Neil Hall: Just more mammography confusion

March 6, 2014 

Regarding the Feb. 27 Point of View “Clarity, not confusion” on mammograms: The writer clearly expressed the opinion of radiologists, who benefit financially from patients having mammograms, but provided no balancing views widely accepted by national authorities.

First, with regards to the improvement in screening with digital mammography in order to get a “clear and accurate diagnosis of breast cancer,” UpToDate, an outstanding medical reference for physicians, says several studies have found little difference in cancer detection rates between digital and film mammography. And that, “Digital mammography ... in women younger than 50 ... is also associated with an increased rate of false-positive findings in this population.”

False positives can cause emotional distress, repeated mammograms and biopsies or surgeries, including mastectomies for benign disease. That is one of the reasons national experts are questioning mammography.

Second, the contribution of mammograms to improved survival is debatable. Recent advances in treatment have markedly improved survival, even in women with advanced breast cancers. One recent study of mammogram effectiveness suggested that only 8 to 10 percent of the reduction in deaths was due to mammograms, the rest caused by effective treatment. Previously, mammograms were recommended annually, as the writer recommends. But multiple studies have shown that for persons over age 50, mammograms every two years save just as many lives as yearly mammograms.

The writer cites the recommendations of four organizations, but the recommendation of the most authoritative and unbiased group was ignored. The U.S. Preventive Services Task Force exhaustively analyzes all relevant medical studies and develops guidelines regarding which tests are appropriate for screening. It is not funded by any who might benefit from its recommendations (except the American taxpayers), and it has stringent procedures to help avoid bias. Its recommendations are graded from A to E, based on the level of evidence of help or harm from the tests. “A” indicates the most assuredly helpful tests, “E” the most harmful. Its breast cancer screening recommendation reads: “The USPSTF recommends (every other year) screening mammography for women aged 50 to 74 years.” This is a grade B recommendation, meaning members think it is pretty good, but are not absolutely sure.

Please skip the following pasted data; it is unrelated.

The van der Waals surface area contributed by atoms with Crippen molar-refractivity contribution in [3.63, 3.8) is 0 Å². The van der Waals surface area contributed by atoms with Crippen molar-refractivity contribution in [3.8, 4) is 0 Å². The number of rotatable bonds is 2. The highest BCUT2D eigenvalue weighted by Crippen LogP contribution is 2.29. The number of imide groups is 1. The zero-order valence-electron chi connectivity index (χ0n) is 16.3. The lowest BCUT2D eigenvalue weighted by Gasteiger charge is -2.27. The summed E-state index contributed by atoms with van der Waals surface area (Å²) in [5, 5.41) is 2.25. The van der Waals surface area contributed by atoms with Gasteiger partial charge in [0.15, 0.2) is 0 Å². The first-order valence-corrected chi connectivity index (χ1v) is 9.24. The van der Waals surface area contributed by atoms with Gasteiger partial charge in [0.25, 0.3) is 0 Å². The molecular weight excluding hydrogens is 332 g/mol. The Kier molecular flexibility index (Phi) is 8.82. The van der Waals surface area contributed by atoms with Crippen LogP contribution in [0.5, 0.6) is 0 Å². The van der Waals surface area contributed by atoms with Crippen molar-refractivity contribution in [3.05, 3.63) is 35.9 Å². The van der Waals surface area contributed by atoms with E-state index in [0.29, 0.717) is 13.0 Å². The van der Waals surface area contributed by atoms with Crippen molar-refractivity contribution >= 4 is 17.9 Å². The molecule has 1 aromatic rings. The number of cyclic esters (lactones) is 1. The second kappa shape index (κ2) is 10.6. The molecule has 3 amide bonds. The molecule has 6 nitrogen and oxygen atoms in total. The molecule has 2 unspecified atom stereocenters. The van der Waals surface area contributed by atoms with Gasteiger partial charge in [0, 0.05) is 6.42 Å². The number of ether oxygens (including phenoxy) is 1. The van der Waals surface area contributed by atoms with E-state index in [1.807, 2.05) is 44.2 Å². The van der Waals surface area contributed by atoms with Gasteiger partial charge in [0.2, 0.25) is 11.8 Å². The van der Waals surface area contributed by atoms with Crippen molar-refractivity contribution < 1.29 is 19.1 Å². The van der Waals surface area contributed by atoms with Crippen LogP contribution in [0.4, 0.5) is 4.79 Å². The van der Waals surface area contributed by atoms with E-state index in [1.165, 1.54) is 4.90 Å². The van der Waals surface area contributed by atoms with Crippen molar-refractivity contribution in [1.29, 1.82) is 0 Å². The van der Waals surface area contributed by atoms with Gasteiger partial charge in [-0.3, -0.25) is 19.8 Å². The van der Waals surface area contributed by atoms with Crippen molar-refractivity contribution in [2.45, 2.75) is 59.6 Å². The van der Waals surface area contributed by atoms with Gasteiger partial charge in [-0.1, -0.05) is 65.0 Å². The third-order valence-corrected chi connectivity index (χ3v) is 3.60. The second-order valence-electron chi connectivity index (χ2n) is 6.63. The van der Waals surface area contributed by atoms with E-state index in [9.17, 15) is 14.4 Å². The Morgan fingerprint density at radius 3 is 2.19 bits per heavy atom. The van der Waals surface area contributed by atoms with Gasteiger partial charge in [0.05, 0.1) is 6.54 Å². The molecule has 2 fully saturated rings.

For women under age 50, they say: “The decision to start regular, biennial screening mammography before the age of 50 years should be an individual one and take patient context into account, including the patient’s values regarding specific benefits and harms.” This is a grade C recommendation, meaning they really can’t say whether this test is helpful or harmful. Previously they had indicated women generally should not get mammograms before age 50, indicating the harms probably outweigh the benefit. But they were pushed to change their wording because of the huge political outcry.

There is much room for opinion about when and how often to screen, but there is increasing consensus that we must consider the harms of screening, too. Mammograms clearly are associated with harms as well as benefits. The USPSTF recommendations are probably the best we have, given the current level of knowledge.

Neil Hall, M.D.

Cary

The length limit was waived to permit a fuller response to the Point of View.

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